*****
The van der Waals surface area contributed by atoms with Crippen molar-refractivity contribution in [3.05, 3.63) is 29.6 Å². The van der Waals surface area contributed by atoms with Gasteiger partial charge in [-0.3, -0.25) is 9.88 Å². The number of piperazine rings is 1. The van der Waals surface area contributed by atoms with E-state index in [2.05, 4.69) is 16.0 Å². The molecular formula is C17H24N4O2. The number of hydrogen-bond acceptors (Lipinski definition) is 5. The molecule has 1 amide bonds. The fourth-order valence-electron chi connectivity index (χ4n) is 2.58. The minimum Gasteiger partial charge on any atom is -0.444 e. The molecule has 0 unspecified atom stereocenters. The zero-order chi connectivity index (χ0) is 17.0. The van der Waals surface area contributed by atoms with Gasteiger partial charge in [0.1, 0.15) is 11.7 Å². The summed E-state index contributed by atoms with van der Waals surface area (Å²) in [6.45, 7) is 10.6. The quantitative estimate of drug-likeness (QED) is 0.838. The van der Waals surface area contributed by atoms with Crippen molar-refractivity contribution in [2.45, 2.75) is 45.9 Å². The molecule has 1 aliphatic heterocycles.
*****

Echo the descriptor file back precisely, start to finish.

The van der Waals surface area contributed by atoms with Crippen molar-refractivity contribution in [3.05, 3.63) is 29.6 Å². The van der Waals surface area contributed by atoms with Gasteiger partial charge in [-0.3, -0.25) is 9.88 Å². The number of piperazine rings is 1. The van der Waals surface area contributed by atoms with E-state index in [2.05, 4.69) is 16.0 Å². The molecular formula is C17H24N4O2. The number of hydrogen-bond acceptors (Lipinski definition) is 5. The molecule has 1 amide bonds. The fourth-order valence-electron chi connectivity index (χ4n) is 2.58. The minimum Gasteiger partial charge on any atom is -0.444 e. The molecule has 0 unspecified atom stereocenters. The zero-order chi connectivity index (χ0) is 17.0. The van der Waals surface area contributed by atoms with Gasteiger partial charge in [0.1, 0.15) is 11.7 Å². The summed E-state index contributed by atoms with van der Waals surface area (Å²) in [6.45, 7) is 10.6. The quantitative estimate of drug-likeness (QED) is 0.838. The van der Waals surface area contributed by atoms with Crippen molar-refractivity contribution in [2.45, 2.75) is 45.9 Å². The molecule has 1 aliphatic heterocycles.